I usually coat my cassata with marzipan and every time I do this people tell me how much they have enjoyed eating the marzipan and how it compliments the flavours of the cassata.
The last time I made cassata with marzipan was Saturday 23 March at Food And Culture In Sicily: Easter Cookery Workshop offered by La Trobe University and once again the people who attended the session liked the marzipan and said that they had never enjoyed eating it in the past.
The session began with a very interesting lecture on the history of food and feasting in Sicily, Italy and the Mediterranean. Dr Gillian Shepherd is Lecturer in Ancient Mediterranean Studies and Director of the A.D. Trendall Research Centre for Ancient Mediterranean Studies at La Trobe University. During her lecture she focused on the literary and archaeological evidence for food production and consumption in the ancient world.
The lecture was followed with a food workshop and cooking demonstration that reflected the ways Sicilian cuisine has been influenced by the dominant cultures of the Mediterranean from ancient times to the modern day, which includes Greek, Roman, Arabic, French and Spanish cultures.
The cassata was very appropriate for this session, not just because of its derivation, but also because it was essentially and still is an Easter dessert. In time it has also become popular for Christmas.
Sicily produces large quantities of almonds and almond meal is used extensively for making traditional almond sweets and pastries. Marzipan fruit originate from Sicily and Sicilian pastry cooks are esteemed and employed all over Italy.
Marzipan when made in the traditional method is made by cooking a strong syrup of sugar and water and then adding freshly ground almonds. The mixture is kneaded till smooth (like bread dough) and then shaped.
The modern and easiest way is to make it with almond meal, icing sugar and water. It is still kneaded and rolled with a rolling pin. Unless you can buy fresh almond meal it is best to blanch the almonds and grind them yourself.
Over the years I have been making marzipan and adapting a recipe from Bitter Almonds, Recollections and Recipes from a Sicilian girlhood. Maria Grammatico has a very famous pastry shop in Erice in Sicily and her recipes have been recorded by Mary Taylor Simeti.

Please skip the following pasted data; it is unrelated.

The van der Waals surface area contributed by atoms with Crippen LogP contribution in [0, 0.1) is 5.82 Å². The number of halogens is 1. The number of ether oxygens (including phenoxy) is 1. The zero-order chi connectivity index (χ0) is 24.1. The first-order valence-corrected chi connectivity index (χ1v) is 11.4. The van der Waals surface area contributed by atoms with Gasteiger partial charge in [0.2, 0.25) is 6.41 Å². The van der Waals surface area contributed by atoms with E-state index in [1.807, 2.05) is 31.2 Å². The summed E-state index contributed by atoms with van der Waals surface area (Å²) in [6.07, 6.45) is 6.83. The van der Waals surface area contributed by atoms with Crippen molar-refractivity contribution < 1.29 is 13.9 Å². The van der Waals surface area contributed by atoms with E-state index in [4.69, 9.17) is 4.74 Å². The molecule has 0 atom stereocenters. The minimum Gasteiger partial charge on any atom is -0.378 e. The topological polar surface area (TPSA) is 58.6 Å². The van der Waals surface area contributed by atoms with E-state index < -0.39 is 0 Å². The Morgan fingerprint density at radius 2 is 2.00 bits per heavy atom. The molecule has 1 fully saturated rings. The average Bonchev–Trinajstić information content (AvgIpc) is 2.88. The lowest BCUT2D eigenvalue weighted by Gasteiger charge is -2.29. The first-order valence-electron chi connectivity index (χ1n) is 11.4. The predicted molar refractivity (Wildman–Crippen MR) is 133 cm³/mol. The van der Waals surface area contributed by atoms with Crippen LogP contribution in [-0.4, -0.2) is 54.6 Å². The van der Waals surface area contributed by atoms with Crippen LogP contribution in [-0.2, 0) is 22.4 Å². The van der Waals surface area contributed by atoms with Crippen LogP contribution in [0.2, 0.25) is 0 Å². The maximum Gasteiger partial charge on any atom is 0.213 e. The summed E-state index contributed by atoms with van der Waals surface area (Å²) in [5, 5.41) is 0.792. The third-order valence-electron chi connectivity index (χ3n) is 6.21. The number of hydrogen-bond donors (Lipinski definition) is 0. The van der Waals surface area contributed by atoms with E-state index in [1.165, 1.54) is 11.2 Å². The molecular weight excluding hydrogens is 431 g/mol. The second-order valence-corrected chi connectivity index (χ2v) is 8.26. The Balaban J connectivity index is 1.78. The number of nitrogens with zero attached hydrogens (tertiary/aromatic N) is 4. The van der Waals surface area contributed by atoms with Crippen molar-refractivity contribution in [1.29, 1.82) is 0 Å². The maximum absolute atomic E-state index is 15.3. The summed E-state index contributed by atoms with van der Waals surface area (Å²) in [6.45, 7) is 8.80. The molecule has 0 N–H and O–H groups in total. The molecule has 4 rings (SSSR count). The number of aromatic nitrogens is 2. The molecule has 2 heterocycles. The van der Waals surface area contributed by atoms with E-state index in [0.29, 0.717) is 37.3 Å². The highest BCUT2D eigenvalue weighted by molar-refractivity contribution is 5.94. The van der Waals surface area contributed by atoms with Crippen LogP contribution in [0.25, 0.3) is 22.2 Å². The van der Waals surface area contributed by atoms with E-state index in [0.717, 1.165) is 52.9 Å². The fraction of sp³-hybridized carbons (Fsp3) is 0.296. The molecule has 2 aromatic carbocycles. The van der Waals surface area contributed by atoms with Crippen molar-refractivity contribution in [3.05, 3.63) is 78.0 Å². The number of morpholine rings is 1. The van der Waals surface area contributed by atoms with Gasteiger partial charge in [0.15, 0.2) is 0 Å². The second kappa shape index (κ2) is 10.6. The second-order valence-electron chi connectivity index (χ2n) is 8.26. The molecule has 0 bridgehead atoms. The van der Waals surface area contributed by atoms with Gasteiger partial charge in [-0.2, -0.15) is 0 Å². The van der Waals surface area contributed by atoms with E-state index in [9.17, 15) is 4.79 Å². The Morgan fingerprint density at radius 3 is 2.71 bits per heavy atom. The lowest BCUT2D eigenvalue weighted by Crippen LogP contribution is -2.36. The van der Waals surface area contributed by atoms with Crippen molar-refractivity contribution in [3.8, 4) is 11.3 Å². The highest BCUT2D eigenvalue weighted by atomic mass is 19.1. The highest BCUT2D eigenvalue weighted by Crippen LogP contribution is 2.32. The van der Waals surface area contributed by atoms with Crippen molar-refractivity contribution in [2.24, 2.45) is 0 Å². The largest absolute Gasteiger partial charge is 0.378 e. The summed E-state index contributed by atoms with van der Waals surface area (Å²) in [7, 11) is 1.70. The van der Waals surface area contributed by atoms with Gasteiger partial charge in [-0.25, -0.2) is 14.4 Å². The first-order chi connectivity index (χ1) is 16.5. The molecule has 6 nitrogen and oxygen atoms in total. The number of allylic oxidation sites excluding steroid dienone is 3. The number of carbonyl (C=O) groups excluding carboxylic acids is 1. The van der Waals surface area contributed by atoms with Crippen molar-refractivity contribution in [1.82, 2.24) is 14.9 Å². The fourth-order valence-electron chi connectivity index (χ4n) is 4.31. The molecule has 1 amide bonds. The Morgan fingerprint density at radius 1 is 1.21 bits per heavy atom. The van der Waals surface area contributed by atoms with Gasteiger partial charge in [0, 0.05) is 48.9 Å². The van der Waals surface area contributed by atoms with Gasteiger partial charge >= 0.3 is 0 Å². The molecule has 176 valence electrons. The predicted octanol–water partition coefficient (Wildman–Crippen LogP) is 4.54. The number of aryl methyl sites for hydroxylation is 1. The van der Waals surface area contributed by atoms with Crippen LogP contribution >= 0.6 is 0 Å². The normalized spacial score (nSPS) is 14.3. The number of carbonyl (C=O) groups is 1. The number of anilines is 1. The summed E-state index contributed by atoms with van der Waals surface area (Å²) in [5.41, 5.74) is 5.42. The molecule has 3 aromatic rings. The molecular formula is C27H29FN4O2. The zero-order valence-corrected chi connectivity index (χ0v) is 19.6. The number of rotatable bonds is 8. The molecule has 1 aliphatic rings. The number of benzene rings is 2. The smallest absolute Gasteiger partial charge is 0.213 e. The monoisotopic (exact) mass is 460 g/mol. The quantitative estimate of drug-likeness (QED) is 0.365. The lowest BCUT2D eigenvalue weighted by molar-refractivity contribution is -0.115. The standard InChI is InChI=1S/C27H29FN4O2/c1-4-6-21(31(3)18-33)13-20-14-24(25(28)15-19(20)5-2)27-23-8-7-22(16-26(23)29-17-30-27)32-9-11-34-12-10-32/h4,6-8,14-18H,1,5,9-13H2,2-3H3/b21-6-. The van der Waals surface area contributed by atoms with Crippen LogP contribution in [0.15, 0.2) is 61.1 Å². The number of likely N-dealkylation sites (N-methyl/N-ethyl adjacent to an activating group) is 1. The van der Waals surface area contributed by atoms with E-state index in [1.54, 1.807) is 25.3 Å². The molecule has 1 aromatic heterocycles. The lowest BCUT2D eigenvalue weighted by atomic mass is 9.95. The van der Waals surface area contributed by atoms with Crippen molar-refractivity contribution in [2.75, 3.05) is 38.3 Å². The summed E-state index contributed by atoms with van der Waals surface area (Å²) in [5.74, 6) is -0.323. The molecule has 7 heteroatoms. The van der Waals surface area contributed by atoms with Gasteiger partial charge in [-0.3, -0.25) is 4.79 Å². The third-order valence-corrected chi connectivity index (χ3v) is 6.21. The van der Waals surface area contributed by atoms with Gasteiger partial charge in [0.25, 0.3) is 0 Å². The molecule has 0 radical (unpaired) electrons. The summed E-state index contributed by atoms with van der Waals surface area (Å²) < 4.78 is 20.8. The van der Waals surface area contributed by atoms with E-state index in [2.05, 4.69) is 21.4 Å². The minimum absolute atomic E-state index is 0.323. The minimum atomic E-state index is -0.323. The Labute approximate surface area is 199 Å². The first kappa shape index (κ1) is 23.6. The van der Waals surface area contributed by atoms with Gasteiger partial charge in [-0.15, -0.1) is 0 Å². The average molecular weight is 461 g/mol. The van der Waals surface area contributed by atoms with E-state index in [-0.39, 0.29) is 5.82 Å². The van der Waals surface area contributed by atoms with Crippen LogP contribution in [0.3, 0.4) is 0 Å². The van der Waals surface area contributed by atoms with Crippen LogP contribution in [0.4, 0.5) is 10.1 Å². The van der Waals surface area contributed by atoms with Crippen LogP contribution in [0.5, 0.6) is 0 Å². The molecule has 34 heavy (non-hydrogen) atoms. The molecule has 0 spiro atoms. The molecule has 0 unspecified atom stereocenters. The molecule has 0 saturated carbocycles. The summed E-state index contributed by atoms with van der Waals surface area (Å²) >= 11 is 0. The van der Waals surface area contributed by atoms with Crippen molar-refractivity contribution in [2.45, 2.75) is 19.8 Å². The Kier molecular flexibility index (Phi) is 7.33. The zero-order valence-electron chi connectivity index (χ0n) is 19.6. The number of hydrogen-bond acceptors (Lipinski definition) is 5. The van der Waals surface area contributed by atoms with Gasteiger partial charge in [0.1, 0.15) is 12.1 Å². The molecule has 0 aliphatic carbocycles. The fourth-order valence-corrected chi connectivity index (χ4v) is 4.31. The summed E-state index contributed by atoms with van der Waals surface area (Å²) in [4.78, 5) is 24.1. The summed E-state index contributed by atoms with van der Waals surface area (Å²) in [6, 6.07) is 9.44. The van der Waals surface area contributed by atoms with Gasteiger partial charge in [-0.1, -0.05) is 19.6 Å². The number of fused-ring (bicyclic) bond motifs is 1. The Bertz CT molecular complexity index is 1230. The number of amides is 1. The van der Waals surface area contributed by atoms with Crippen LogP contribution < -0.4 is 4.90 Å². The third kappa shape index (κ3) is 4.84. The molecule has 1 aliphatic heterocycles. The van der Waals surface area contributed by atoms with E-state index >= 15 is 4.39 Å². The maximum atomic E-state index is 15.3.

In a food processor, grind the almonds with about 2 tablespoons of the sugar until very fine, almost powdery.
In a food processor or in an electric mixer, combine the nuts, the rest of the sugar, the water, vanilla, and the almond extract.
Process or mix until the paste is very smooth. Remove to a marble slab or other cold work surface dusted with confectioners’ sugar and knead briefly by hand.
Wrap in plastic wrap and refrigerate until ready to use. Marzipan will keep almost indefinitely in the refrigerator.
****This is what I do: I use 2 cups of ground almonds and 1 and ½ cups of pure icing sugar combined with ½ cup of caster sugar – this adds the crunchy texture that compliments the ground almonds.
I really like the taste of natural almonds and if I am using fresh almonds I see no necessity to use vanilla or almond extract.
I usually mix the sugars and almond meal with my fingers and add the water slowly. I am cautious with water because if the mixture is too wet I may need to add more almonds and sugar. I knead it as if I am making bread and if it needs more water I add it to make the mixture pliable.
This is not the first time that I have written about Cassata or Easter or Marzipan and there are many other posts about these three topics on this blog.